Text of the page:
“…very easily could have turned into a “don’t bite the hand that feeds you” situation…”
Last night I watched Singin’ in the Rain which is one of those old movies with the credits at the beginning which makes it difficult to tell if it is just starting or if you just missed it when you come across it on television. The movie follows a Hollywood celebrity who has his faith shaken by a new acquaintance as the film industry shifts from silent movies to those with synchronized sound. Singin’ in the Rain is one of those movies that is consistently hailed as one of the greatest of all time, and I don’t necessarily disagree with that sentiment. That being said, I don’t think it’s perfect. It comes close, but it doesn’t quite get there in my opinion.
Singin’ in the Rain is a really great movie. Not only is it a great movie, but it is also a great musical. The songs in Singin’ in the Rain are about as catchy as the common cold, and if you watch it you’ll find yourself tapping your feet during the movie and humming along to the songs weeks after the credits have rolled (the end credits, not the beginning ones). So it’s pretty easy to understand why so many people like it. It’s a light, fun movie that stands the test of time. If Singin’ in the Rain was released as an album it would probably be hailed as one of the greatest albums ever released, but it’s a movie so unfortunately music isn’t the only thing we have to discuss.
One thing that continues to impress me about Singin’ in the Rain is the writing. Released in 1952, Singin’ in the Rain lampoons many facets of Hollywood while it was still in the “golden age”. They had no reason to parody the very industry that gave them their careers, especially when that career was arguably at its peak, but they did it anyway. This was impressive to me. I don’t want to say it took guts because I’m not as familiar with Hollywood history as I would like to be, but it couldn’t have been easy. Even for audiences to receive Singin’ in the Rain, there would have to be a level of self-awareness that I’m surprised was present in the 50’s. Sure the movie mainly takes shots at the industry, but the industry is only thriving because of the people in the theatre watching this very movie. Singin’ in the Rain very easily could have turned into a “don’t bite the hand that feeds you” situation, but it didn’t; probably due in part to the fact that it is so funny.
The comedy in Singin’ in the Rain is timeless, and that’s because it is also one of the targets of the film’s relentless trigger finger. They take shots at the evolution of comedy over the years, from vaudeville style duos to slapstick-laden silent movies. The act of making fun of comedy itself extends the relevancy of what is being said. Even outside of the parody aspect, Singin’ in the Rain is a brilliantly written film. My favourite aspect of the story is the presentation of relationships. No two characters have a good relationship in this movie apart from maybe Don and Cosmo, but even that can be argued. The relationships are written with flaws. Sure the flaws are usually punchlines in conversations, but they still exist. This makes both the characters and the story more relatable. We are able to better see ourselves in these characters because they are written as fallible; which was yet another large step in the portrayal of Hollywood celebrities.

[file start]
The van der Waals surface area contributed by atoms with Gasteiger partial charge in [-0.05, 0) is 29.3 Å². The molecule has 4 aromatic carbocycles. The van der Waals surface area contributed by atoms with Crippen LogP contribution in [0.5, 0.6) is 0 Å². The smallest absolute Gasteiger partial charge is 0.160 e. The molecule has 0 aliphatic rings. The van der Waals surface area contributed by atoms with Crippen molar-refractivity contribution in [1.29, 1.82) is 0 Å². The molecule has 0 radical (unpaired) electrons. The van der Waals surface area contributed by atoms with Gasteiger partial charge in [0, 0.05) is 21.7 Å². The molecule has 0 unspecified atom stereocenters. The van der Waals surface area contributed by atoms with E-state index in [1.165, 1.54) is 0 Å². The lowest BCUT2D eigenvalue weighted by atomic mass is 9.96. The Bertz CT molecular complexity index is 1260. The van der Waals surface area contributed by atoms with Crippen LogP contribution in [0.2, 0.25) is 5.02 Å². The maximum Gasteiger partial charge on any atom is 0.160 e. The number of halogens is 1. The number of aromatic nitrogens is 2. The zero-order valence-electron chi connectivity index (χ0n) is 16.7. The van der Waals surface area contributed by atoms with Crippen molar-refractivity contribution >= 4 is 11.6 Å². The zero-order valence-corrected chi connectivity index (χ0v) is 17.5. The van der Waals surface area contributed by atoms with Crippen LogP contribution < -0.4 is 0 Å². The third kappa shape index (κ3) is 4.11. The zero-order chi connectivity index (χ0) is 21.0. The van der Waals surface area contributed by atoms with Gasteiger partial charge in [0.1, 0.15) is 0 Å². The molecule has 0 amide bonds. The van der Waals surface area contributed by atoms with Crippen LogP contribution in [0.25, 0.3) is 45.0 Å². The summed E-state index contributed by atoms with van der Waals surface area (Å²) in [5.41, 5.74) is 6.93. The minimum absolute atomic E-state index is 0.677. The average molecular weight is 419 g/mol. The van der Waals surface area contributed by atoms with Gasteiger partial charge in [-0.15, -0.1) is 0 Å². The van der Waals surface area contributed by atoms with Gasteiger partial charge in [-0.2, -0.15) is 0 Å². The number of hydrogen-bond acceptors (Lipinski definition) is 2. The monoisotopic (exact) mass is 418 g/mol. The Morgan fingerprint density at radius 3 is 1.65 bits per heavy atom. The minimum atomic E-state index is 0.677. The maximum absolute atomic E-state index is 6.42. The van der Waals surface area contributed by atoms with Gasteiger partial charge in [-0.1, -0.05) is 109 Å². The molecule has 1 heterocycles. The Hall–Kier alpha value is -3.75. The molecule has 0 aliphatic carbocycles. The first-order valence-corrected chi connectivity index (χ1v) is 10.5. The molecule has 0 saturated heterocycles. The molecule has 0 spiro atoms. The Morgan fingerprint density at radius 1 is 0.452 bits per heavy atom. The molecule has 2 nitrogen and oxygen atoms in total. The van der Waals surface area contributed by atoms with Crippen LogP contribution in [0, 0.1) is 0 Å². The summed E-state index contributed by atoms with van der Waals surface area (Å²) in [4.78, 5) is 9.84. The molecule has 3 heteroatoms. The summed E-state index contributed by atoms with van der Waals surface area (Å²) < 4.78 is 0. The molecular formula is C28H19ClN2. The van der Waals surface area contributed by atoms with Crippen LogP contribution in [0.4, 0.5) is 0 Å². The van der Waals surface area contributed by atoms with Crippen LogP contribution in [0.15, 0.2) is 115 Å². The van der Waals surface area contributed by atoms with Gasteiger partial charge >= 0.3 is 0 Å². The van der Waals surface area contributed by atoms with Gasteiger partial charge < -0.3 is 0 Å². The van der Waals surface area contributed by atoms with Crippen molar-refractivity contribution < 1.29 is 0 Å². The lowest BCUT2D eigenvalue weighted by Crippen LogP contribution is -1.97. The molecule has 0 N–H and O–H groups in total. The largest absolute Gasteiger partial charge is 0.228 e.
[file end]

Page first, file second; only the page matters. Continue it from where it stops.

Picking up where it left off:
But like I said at the top of this review Singin’ in the Rain is not without its flaws. One of these flaws, really the only one in my opinion, is the film’s focus on dance numbers. I want to start by clarifying that I believe the dancing in Singin’ in the Rain is phenomenal. The talent and impressive strength that it takes to pull of some of the moves displayed is nothing short of awe-inspiring. For instance, the entire “Make ‘Em Laugh” segment is breathtaking every time I watch it. Not only was the dancing impressive, but the physical comedy remains unmatched. But the problem with a few of these dance numbers is that they seem to kind of lose the rest of the story. The plot will progress and lead into a song, which is normal for musicals. What isn’t normal is that song then leading into a five minute montage of (albeit impressive) dance moves that have no relevance to the plot (obviously because dance moves can’t talk), and make you wonder what was happening before your time was seemingly highjacked. Once again I really like the dancing I this movie, it is really fun and immensely impressive, but I feel that the focus on the dancing comes at the cost of the actual story which in my opinion is the more important aspect of a movie.
Overall Singin’ in the Rain deserves its spot as one of the greatest films ever made, but that doesn’t mean it isn’t without issues. Singin’ in the Rain offers a brilliant satire of Hollywood with a solid helping of catchy tunes and a lot of laughs.
I give Singin’ in the Rain an A